Patient satisfaction and its socio-demographic correlates in a tertiary public hospital in Nepal: a cross-sectional study.


Adhikari M(1)(2)(3), Paudel NR(4), Mishra SR(5)(6), Shrestha A(7)(8), Upadhyaya DP(9)(10).
Author information:
(1)Department of Health Services, Ministry of Health and Population, Kathmandu, Nepal. [Email]
(2)Department of Health Policy and Management, Yale School of Public Health, Yale University, New Haven, CT, USA. [Email]
(3)Institute for Implementation Science and Health, Kathmandu, Nepal. [Email]
(4)Public Administration Campus, Tribhuvan University, Kirtipur, Nepal.
(5)World Heart Federation Rue de Malatrex 32, 1201, Geneva, Switzerland.
(6)Nepal Development Society, Bharatpur-10, Chitwan, Nepal.
(7)Institute for Implementation Science and Health, Kathmandu, Nepal.
(8)Department of Public Health, Kathmandu University, Kathmandu, Nepal.
(9)Central Department of Public Health, Institute of Medicine, Tribhuvan University, Kathmandu, Nepal.
(10)School of Medicine, Case Western Reserve University, Cleveland, OH, USA.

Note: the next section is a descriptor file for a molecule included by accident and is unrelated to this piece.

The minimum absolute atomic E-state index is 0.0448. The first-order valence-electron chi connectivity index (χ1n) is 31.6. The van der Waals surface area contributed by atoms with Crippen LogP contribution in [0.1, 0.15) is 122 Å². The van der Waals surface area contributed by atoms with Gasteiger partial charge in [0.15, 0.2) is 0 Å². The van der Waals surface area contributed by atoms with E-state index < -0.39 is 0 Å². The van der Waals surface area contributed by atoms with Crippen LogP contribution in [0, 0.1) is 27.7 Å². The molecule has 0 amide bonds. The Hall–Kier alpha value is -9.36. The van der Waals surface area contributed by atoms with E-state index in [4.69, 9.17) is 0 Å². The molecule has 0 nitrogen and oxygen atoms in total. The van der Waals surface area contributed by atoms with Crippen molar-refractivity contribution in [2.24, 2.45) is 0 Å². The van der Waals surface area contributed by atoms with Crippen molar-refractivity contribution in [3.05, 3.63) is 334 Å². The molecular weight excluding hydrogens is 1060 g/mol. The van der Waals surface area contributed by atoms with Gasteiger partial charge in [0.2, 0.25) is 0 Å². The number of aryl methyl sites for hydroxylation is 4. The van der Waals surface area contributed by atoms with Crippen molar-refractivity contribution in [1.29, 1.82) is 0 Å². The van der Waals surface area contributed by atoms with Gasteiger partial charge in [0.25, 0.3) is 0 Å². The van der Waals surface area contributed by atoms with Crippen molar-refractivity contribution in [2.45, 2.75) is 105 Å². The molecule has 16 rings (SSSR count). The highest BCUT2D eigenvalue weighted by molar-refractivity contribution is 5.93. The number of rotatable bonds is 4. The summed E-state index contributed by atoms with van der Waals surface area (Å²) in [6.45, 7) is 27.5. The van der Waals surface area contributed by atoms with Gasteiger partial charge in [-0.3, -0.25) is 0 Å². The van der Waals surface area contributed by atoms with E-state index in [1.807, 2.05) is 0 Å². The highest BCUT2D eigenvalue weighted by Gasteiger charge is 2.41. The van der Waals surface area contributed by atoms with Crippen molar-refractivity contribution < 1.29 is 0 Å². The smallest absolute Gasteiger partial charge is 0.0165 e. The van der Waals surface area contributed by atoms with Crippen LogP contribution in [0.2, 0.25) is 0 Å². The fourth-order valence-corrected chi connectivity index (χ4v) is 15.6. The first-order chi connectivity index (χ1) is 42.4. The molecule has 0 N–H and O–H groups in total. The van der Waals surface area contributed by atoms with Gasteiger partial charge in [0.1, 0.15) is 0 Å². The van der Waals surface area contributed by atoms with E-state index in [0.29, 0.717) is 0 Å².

BACKGROUND: Patient satisfaction is one proxy indicator of the health care quality; however, enhancing patient satisfaction in low-income settings is very challenging due to the inadequacy of resources as well as low health literacy among patients. In this study, we assess patient satisfaction and its correlates in a tertiary public hospital in Nepal. METHODS: We conducted a cross sectional study at outpatient department of Bhaktapur Hospital of Nepal. To recruit participants for the study, we applied a systematic random sampling method. Our study used a validated Patient Satisfaction Questionnaire III (PSQ-III) developed by RAND Corporation including various contextual socio-demographic characteristics. We calculated mean score and percentages of satisfaction across seven dimensions of patient satisfaction. To determine the association between various dimensions of patient satisfaction and socio-demographic characteristics of the patient, we used a multi-ordinal logistic regression. RESULTS: Among 204 patients, we observed a wide variation in patient satisfaction across seven dimensions. About 39% of patients were satisfied in the dimension of general satisfaction, 92% in interpersonal manner, and 45% in accessibility and convenience. Sociodemographic factors such as age (AOR: 6.42; CI: 1.30-35.05), gender (AOR: 2.81; CI: 1.41-5.74), and ethnicity (AOR: 0.26; CI: 0.08-0.77) were associated with general satisfaction of the patients. Other sociodemographic variables such as education, occupation, and religion were associated with a majority of the dimensions of patient satisfaction (p < 0.05). Age was found to be the strongest predictor of patient satisfaction in five out of seven dimensions. CONCLUSIONS: We concluded that patient satisfaction varies across different dimensions. Therefore, targeted interventions that direct to improve the dimensions of patient satisfaction where the proportion of satisfaction is low are needed. Similar studies should be conducted regularly at different levels of health facilities across the country to capture a wider picture of patient satisfaction at various levels.